Long tones

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In my last post, I mentioned long tones as an example of the kind of thing that can benefit from practice with a drone. I did so with some amount of resignation: I’ve never liked long tones. They may be the most boring part of my practice. By definition long tones are slow to get through, without any musical interest. And, you can’t even multitask by paying attention to something else. It’s not like your embouchure will exercise itself while you’re otherwise occupied! Each note takes constant care and maintenance to keep the pitch and timbre steady.

The reason it’s so hard is a matter of simple physiology. Our muscles are designed to contract – to move. When a muscle tries to hold a position without moving, it starts to shake. Think about trying to hold up something heavy for an extended period of time: after a while, your arms simply can’t stay steady anymore. The same thing happens when you try to hold your embouchure in an engaged but unmoving state.

However, long tones are important to suffer through, and not just for their own sake. There isn’t a professional trombone audition in the world that doesn’t include applied long tones. Perhaps the most obvious example is in the excerpt from Brahms’s first symphony. The hardest part isn’t entering on the high A – it’s holding the sustained middle C near the end:


0603-mozartrequiem_longtoneCertainly, the ubiquitous Tuba Mirum from Sussmayr’s completion of the Mozart Requiem highlights an extreme long tone in the second half.

0540-russianeaster_longtoneSecond trombone auditions often require the long tone from Rimsky Korsakov’s Russian Easter Overture.

0955-ride_longtoneIt’s not just the slow excerpts either. Consider the end of the big excerpt in Wagner’s Ride of the Valkyries and the repeated long tone in Rossini’s William Tell Overture.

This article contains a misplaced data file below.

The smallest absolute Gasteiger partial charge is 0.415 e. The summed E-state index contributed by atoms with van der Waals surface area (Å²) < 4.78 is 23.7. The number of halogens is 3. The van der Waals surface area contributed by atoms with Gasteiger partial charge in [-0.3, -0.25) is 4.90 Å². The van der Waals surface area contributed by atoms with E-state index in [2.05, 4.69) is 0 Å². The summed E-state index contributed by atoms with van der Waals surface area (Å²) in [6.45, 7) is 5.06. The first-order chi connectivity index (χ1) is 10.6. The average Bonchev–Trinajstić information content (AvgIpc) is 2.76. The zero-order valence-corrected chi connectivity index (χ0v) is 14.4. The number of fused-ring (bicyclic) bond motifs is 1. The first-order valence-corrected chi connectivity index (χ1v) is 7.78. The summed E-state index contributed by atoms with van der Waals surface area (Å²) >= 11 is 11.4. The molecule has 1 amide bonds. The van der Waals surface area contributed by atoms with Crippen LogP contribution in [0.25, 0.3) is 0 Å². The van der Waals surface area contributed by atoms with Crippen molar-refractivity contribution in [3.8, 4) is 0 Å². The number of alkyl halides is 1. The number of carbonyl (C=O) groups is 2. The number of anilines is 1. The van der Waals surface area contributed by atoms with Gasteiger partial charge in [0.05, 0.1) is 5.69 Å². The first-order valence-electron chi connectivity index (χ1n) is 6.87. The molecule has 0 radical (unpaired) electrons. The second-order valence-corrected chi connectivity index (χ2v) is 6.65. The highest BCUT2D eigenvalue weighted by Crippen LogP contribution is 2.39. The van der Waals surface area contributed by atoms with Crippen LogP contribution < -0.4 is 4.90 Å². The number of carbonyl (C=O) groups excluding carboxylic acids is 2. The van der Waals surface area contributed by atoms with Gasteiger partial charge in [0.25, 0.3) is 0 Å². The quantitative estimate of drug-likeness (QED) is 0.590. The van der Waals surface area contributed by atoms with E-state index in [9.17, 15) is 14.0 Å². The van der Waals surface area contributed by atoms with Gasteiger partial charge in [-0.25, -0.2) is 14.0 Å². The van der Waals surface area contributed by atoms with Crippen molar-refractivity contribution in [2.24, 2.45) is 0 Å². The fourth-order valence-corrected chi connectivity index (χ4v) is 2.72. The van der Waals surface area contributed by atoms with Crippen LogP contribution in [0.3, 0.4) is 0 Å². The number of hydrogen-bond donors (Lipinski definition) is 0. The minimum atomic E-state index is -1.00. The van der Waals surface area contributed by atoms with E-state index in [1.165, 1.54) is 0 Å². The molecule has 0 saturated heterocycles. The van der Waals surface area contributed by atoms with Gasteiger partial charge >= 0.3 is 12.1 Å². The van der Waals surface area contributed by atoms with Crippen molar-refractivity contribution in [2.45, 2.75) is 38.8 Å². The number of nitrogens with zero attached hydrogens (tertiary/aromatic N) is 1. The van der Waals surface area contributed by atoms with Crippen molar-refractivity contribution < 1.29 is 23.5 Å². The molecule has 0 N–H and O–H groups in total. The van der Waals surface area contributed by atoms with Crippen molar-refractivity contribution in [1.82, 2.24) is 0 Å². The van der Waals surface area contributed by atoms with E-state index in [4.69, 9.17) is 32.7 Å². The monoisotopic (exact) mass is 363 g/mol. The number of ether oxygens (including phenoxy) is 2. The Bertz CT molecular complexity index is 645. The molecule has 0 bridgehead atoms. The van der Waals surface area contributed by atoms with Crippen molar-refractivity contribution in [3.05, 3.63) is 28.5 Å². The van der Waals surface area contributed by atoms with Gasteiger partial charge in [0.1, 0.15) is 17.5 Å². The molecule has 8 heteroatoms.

I could go on, but you get the point. Trombones are not known for playing fast – they’re known for playing long, beautiful notes. Since that is what composers write for us, that’s what we have to be able to play.

The best advice I can give, of course, is to practice long tones regularly so that when they appear in literature, you’re prepared. Do them with a drone, or at least a tuner, to make sure your pitch doesn’t drift. Also, do them with a metronome so there’s an external time framework. If you set the metronome on 60bpm, of course, you can count each note’s duration in seconds. Like any exercise, practice at many different dynamic levels and in many different ranges. Don’t limit your technique by short-changing your practice!

When long tones appear in a piece, it pays to be a little bit strategic. It is the lack of motion that makes long tones so hard on the muscles. We can’t create motion by going to a different note, obviously, but a subtle crescendo or decrescendo will allow the muscles to move a little bit, and that will make the note easier to sustain. That will require its own practice so that the dynamic change can be even and controlled, but I find it’s far more reliable than trying to hold any note absolutely still. And, with a little planning, the subtle dynamic changes can turn into phrasing and add a layer of musicality onto the performance.